11 Present the primary task to the student. Say: Which picture shows only mammals? Point to each option and say: A dog and a cat, A cat and a plant, Three bushes The student receives a score of 4 for a correct response. If the student does not respond or responds incorrectly, repeat the primary task only once exactly as it appears. If the student again chooses an incorrect answer or does not respond, move to Level 3. 4 Turn the page to provide the general prompt to the student. Re-present the primary task and answer options. The student receives a score of 3 for a correct response. If the student does not respond or responds incorrectly, move to Level 2. 3 Indicate the correct answer and re-present the primary task and answer options. The student receives a score of 2 for a correct response. If the student does not respond or responds incorrectly, move to Level 1. 2 If the student does not respond or responds incorrectly at Level 2, the student receives a score of 1. 1 Correct Answer: A dog and a cat Sample Science task: (Teacher Instruction Page)

12 The child sees B/W drawings in the test booklets. a dog and a cat a cat and a plant three bushes

13 Say: Here are some rabbits. Rabbits are also mammals. Turn back to the primary task page and re-present the primary task and answer options. 3 The Teacher Sees:

14 The child sees B/W drawings in the test booklets.

15 Present the primary task to the student. Say: Read the sentences with me. Which sentence is fiction? Point to each option and say: The man flapped his arms and flew away. The teacher gave the class homework. There are seven days in a week. The student receives a score of 4 for a correct response. If the student does not respond or responds incorrectly, repeat the primary task only once exactly as it appears. If the student again chooses an incorrect answer or does not respond, move to Level 3. 4 Say the general prompt to the student: A fairy tale is a kind of fiction because the story is imaginary. Re-present the primary task and answer options. The student receives a score of 3 for a correct response. If the student does not respond or responds incorrectly, move to Level 2. 3 Indicate the correct answer and re-present the primary task and answer options. The student receives a score of 2 for a correct response. If the student does not respond or responds incorrectly, move to Level 1. 2 If the student does not respond or responds incorrectly at Level 2, the student receives a score of 1. 1 Correct Answer: The man flapped his arms and flew away. Sample Reading task: (Teacher Instruction Page)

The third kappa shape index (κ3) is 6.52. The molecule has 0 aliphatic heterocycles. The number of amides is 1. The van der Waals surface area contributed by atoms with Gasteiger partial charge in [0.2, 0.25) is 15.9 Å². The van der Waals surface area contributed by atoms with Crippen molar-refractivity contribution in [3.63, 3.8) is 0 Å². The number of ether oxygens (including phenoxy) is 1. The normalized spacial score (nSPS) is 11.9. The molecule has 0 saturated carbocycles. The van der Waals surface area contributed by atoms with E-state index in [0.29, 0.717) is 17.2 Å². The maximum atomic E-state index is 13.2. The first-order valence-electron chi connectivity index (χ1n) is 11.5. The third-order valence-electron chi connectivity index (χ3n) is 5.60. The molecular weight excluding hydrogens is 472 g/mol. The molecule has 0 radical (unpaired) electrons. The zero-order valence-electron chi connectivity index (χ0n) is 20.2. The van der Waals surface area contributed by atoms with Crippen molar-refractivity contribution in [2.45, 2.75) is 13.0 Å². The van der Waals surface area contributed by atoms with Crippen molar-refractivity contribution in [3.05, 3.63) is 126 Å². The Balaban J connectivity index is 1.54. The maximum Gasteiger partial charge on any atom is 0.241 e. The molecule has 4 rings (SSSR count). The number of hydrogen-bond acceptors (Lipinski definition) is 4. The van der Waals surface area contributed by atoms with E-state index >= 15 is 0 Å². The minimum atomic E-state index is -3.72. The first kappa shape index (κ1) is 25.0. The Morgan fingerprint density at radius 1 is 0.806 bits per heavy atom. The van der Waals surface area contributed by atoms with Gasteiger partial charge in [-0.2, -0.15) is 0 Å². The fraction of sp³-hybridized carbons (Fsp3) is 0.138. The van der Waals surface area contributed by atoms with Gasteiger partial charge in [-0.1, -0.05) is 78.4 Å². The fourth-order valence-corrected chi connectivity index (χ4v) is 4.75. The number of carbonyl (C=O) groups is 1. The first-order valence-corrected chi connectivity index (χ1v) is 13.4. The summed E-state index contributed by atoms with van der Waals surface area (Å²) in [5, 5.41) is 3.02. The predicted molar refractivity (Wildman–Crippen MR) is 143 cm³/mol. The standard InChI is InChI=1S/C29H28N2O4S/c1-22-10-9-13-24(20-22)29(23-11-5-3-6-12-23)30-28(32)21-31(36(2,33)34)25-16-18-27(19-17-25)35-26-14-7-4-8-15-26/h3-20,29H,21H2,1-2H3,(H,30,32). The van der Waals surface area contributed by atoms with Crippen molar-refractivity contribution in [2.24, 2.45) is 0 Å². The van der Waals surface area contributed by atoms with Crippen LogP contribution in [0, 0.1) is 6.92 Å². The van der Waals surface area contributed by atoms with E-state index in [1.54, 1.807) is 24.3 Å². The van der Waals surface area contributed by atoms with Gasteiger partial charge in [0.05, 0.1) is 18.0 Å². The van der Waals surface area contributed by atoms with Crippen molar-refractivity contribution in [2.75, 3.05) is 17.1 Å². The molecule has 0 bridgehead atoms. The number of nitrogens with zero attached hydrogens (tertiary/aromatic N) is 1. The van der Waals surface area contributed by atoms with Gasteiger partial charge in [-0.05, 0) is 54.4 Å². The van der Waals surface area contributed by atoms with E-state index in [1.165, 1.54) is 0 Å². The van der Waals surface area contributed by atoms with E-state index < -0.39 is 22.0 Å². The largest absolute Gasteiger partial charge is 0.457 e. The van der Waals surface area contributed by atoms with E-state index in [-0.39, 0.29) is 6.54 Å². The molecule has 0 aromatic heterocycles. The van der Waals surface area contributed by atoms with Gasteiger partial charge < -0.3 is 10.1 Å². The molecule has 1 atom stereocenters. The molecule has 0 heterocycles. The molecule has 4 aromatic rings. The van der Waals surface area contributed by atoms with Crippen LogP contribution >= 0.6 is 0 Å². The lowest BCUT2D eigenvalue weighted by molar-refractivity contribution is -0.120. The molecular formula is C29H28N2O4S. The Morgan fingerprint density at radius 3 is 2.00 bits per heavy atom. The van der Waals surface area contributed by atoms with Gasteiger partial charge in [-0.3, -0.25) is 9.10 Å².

16 The child sees B/W drawings in the test booklets. The man flapped his arms and flew away. The teacher gave the class homework. There are seven days in a week.